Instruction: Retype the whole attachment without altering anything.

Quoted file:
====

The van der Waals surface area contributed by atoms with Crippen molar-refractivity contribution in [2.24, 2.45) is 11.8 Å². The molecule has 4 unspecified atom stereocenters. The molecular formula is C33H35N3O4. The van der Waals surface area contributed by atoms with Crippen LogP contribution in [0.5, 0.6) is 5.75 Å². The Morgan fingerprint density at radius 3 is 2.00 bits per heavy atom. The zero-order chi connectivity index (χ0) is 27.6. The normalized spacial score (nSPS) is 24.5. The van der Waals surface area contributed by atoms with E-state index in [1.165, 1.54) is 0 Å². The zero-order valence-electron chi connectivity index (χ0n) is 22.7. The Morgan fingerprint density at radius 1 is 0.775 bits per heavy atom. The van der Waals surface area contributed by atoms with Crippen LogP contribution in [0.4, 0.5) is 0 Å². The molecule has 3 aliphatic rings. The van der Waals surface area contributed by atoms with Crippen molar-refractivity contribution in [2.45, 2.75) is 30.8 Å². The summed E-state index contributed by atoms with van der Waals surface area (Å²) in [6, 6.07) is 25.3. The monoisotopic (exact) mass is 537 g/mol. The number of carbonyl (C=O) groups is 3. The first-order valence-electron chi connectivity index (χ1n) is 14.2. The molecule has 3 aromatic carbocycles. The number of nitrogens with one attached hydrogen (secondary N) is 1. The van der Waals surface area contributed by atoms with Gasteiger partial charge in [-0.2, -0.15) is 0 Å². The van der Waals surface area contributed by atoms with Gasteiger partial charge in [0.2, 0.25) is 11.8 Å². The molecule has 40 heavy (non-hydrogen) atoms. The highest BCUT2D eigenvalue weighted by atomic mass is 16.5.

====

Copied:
The van der Waals surface area contributed by atoms with Crippen molar-refractivity contribution in [2.24, 2.45) is 11.8 Å². The molecule has 4 unspecified atom stereocenters. The molecular formula is C33H35N3O4. The van der Waals surface area contributed by atoms with Crippen LogP contribution in [0.5, 0.6) is 5.75 Å². The Morgan fingerprint density at radius 3 is 2.00 bits per heavy atom. The zero-order chi connectivity index (χ0) is 27.6. The normalized spacial score (nSPS) is 24.5. The van der Waals surface area contributed by atoms with E-state index in [1.165, 1.54) is 0 Å². The zero-order valence-electron chi connectivity index (χ0n) is 22.7. The Morgan fingerprint density at radius 1 is 0.775 bits per heavy atom. The van der Waals surface area contributed by atoms with Crippen LogP contribution in [0.4, 0.5) is 0 Å². The molecule has 3 aliphatic rings. The van der Waals surface area contributed by atoms with Crippen molar-refractivity contribution in [2.45, 2.75) is 30.8 Å². The summed E-state index contributed by atoms with van der Waals surface area (Å²) in [6, 6.07) is 25.3. The monoisotopic (exact) mass is 537 g/mol. The number of carbonyl (C=O) groups is 3. The first-order valence-electron chi connectivity index (χ1n) is 14.2. The molecule has 3 aromatic carbocycles. The number of nitrogens with one attached hydrogen (secondary N) is 1. The van der Waals surface area contributed by atoms with Gasteiger partial charge in [-0.2, -0.15) is 0 Å². The van der Waals surface area contributed by atoms with Gasteiger partial charge in [0.2, 0.25) is 11.8 Å². The molecule has 40 heavy (non-hydrogen) atoms. The highest BCUT2D eigenvalue weighted by atomic mass is 16.5.